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Win £500 in the Writers Bureau Annual Poetry Competition

November 25th, 2011

First, thanks to Emily for last week’s blog. I really admire all the hard work she’s putting in to get the first draft of her novel down on paper. Sometimes you need a deadline, or a bit of pressure, to force you to get on with a projected of this kind. But I suspect that the really hard work will start when she goes back and starts knocking her first draft into shape. I’ll make sure she lets you know how she’s getting on in six months’ time.

Advice for Aspiring Writers

I’ve just finished reading One Day by David Nicholls. It’s one of those books that according to the hype everyone has read – but nobody I know seemed to have read it. I do admire David Nicholls and I thoroughly enjoyed his earlier novel, Starter for Ten as I am, dare I admit it, a huge fan of University Challenge. One Day was fine – very readable, well observed and humorous, but it didn’t make me want to rush out and see the film. What did make me smile was a Question and Answer section at the back of the book with the author. One question was: Do you have any advice for aspiring writers? His answer was:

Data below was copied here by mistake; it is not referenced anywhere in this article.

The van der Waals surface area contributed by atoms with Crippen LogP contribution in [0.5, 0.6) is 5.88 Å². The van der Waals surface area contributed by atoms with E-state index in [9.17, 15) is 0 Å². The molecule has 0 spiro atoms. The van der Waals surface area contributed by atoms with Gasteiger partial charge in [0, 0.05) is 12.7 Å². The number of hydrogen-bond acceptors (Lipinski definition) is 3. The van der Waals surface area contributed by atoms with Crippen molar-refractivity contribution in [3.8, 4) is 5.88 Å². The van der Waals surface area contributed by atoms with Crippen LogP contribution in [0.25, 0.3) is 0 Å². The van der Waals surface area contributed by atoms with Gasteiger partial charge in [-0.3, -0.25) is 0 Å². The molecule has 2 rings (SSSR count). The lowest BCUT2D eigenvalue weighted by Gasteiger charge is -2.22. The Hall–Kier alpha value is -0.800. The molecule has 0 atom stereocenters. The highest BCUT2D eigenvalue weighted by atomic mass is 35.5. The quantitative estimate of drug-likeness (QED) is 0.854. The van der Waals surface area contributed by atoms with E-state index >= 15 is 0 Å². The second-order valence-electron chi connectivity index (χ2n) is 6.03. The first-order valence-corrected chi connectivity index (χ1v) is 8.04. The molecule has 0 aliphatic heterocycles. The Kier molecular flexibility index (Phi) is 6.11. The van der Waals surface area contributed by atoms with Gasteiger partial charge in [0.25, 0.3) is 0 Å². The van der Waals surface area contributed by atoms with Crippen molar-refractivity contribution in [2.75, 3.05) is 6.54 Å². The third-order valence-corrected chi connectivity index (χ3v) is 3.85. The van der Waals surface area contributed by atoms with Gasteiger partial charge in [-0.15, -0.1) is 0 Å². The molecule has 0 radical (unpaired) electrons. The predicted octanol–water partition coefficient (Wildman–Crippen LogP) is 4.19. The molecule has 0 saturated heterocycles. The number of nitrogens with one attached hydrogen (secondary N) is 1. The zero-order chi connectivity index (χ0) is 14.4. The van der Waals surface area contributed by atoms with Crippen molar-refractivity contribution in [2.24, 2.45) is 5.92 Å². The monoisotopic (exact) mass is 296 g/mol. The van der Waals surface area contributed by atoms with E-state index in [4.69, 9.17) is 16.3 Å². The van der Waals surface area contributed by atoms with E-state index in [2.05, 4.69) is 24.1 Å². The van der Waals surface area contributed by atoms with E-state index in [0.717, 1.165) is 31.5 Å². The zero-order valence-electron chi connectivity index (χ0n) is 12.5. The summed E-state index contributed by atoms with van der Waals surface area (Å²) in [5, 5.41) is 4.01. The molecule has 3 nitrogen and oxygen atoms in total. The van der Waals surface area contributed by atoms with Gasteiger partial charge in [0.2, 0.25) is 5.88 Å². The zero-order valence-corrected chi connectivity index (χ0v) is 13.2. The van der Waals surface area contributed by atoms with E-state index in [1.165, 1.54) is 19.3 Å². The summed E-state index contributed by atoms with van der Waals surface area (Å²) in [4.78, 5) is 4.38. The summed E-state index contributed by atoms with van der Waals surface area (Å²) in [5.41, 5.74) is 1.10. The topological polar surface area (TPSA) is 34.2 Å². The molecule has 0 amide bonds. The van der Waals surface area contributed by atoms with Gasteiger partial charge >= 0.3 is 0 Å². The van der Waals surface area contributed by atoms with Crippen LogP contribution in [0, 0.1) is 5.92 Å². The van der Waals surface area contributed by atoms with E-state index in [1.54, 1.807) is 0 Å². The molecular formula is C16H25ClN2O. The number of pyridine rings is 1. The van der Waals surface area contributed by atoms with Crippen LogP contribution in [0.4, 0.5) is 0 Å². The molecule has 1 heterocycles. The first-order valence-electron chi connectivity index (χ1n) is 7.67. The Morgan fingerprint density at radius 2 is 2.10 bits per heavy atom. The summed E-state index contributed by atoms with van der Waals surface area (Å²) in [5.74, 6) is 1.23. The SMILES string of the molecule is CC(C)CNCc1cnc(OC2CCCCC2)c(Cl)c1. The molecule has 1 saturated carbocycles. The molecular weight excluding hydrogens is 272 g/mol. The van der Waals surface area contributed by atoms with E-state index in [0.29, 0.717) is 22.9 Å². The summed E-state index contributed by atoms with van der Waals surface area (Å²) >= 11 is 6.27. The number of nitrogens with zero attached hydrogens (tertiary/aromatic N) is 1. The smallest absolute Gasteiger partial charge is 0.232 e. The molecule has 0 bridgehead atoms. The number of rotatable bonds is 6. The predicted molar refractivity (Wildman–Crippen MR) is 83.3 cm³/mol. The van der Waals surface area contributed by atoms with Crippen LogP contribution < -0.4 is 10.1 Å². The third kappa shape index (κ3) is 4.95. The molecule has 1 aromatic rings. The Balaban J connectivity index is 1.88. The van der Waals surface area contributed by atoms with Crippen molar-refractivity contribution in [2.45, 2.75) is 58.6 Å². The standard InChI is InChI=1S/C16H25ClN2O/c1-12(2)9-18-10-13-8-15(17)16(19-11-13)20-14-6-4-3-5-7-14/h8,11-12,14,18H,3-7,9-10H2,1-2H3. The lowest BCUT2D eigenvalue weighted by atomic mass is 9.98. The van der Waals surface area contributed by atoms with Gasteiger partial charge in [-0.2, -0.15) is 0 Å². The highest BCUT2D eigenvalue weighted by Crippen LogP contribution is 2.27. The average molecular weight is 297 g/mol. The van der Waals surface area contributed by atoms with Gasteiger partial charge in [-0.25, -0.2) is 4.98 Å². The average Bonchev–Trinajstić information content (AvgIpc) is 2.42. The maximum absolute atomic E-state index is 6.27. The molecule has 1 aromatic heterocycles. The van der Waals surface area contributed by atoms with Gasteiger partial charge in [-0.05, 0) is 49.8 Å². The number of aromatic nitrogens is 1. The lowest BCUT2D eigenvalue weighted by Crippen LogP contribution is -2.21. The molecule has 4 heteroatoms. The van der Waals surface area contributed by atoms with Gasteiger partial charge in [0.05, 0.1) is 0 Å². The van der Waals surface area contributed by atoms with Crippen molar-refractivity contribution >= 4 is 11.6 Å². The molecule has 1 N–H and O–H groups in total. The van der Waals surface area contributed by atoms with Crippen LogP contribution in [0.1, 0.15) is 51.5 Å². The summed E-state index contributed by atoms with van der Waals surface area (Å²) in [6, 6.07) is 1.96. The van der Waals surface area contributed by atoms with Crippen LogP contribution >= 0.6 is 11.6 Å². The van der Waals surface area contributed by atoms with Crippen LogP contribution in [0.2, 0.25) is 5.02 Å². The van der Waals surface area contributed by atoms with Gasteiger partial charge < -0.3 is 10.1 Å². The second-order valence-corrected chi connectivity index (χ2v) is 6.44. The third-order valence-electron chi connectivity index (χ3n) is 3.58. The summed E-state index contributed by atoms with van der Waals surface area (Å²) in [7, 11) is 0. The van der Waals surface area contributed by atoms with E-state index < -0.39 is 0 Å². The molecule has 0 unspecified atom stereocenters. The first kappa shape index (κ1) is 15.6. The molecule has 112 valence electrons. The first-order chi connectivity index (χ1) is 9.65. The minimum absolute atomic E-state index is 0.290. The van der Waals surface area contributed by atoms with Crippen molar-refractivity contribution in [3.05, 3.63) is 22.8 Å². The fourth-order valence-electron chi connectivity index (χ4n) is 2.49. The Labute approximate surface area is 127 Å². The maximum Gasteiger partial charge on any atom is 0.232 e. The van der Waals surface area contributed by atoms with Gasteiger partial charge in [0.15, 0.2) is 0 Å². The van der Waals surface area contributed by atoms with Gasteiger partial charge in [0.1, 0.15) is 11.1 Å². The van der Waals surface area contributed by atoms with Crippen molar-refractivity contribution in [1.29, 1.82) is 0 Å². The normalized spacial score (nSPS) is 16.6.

“Read, read widely and constantly, and take in plays too, and movies and poetry and journalism. Don’t watch too much TV, read instead. And – I don’t say this lightly – stay off the Internet. You can’t write anything really good and tweet at the same time.” It was worth the price of the paperback just to get such a worthwhile quote from someone who knows what they’re talking about and has been successful enough to prove that their advice is worth taking.

How much of an advance can you expect?

You hear so much about the enormous six-figure advances that celebrities and politicians receive from publishers for their memoirs and novels but I was listening to Giles Brandreth on TV recently and he was saying that for the average literary novel you’ll be lucky to get £5000 from a mainstream publisher. It doesn’t sound a lot for all your blood, sweat and tears, but the lower your advance, the sooner you’ll have covered this with your royalties and start earning more money. So always look on the bright side!

Win a Journalism Course

Remember, you’ve still time to enter our free Caption Competition before it closes on 30th November. The winner will receive a Freelance Journalism course. And for the poets amongst you, the Writers Bureau Annual Poetry Competition is accepting entries until 31st December. There is an entry fee for this competition, but with a top prize of £500 it’s definitely worth polishing your pentameters or buffing your free verse.

Next week, my guest will be Lorraine Mace – Writers Bureau tutor, poet, humourist and competition judge. So sit back and wait to be educated and entertained.

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